Camden’s publicly funded schools have lost the greatest share of Black teachers compared to other large, urban districts in New Jersey, according to a new report by New Jersey Policy Perspective (NJPP). And while other comparable districts have gained Hispanic/Latinx teachers over the last two decades, Camden has not.

“The entire state has a long way to go when it comes to recruiting teachers of color,” said Mark Weber, Ph.D., report author and Special Analyst for Education Policy at NJPP. “But what’s happened in Camden appears to be unique: a district that used to employ many Black teachers now employs far fewer, mostly because of charter school expansion. The fact that other communities with charter schools haven’t seen this loss suggests Camden could, and should, do much better in recruiting and retaining Black and Hispanic/Latinx teachers.”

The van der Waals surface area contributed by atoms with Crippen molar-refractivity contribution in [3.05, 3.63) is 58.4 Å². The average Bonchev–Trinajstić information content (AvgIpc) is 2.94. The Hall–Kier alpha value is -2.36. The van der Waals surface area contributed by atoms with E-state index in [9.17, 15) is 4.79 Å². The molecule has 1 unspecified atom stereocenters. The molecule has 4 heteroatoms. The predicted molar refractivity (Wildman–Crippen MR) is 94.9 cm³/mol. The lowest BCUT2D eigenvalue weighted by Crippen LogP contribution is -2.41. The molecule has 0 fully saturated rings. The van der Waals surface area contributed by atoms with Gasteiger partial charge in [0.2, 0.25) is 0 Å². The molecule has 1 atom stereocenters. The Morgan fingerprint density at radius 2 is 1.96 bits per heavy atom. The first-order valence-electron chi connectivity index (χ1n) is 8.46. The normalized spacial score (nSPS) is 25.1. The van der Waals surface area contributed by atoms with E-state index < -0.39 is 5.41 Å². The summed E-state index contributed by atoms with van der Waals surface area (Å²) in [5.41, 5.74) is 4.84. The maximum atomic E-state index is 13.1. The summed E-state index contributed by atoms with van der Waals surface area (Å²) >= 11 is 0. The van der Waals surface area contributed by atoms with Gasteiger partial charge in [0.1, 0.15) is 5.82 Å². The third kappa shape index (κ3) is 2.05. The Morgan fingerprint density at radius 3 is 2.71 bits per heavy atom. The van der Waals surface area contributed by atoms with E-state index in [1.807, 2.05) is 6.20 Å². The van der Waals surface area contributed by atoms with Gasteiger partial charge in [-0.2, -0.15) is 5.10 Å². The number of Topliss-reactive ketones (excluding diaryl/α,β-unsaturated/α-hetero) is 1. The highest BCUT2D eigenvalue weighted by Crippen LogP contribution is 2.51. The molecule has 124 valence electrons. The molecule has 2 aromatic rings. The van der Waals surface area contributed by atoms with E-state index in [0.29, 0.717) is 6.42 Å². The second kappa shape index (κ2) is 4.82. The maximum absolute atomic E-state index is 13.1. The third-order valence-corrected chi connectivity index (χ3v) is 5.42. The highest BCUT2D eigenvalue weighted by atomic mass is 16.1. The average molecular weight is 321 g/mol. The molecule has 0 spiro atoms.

The report, Camden Sheds Black Teachers at a Uniquely High Rate, finds that Camden’s decline in Black teachers is greater than that of any other comparable city in New Jersey. Since 1999, the percent of Camden’s publicly funded teachers who are Black declined by 22 percentage points. The shift in Camden’s teaching workforce from majority Black to majority white is a result of the growing charter school presence in the district, as charter and renaissance schools in the city predominantly hire white teachers.

The report compares the Camden City School District to other large districts (with more than 10,000 students) that have a significant charter school presence (where greater than 15 percent of students are enrolled in charter schools). When compared to these districts — Newark, Plainfield, Trenton, Paterson, and Jersey City — Camden has the highest share of students enrolled in charter schools (59 percent), the sharpest decline in Black teachers since 1999 (22 percent), and the lowest growth in Hispanic/Latinx teachers (2.6 percent).

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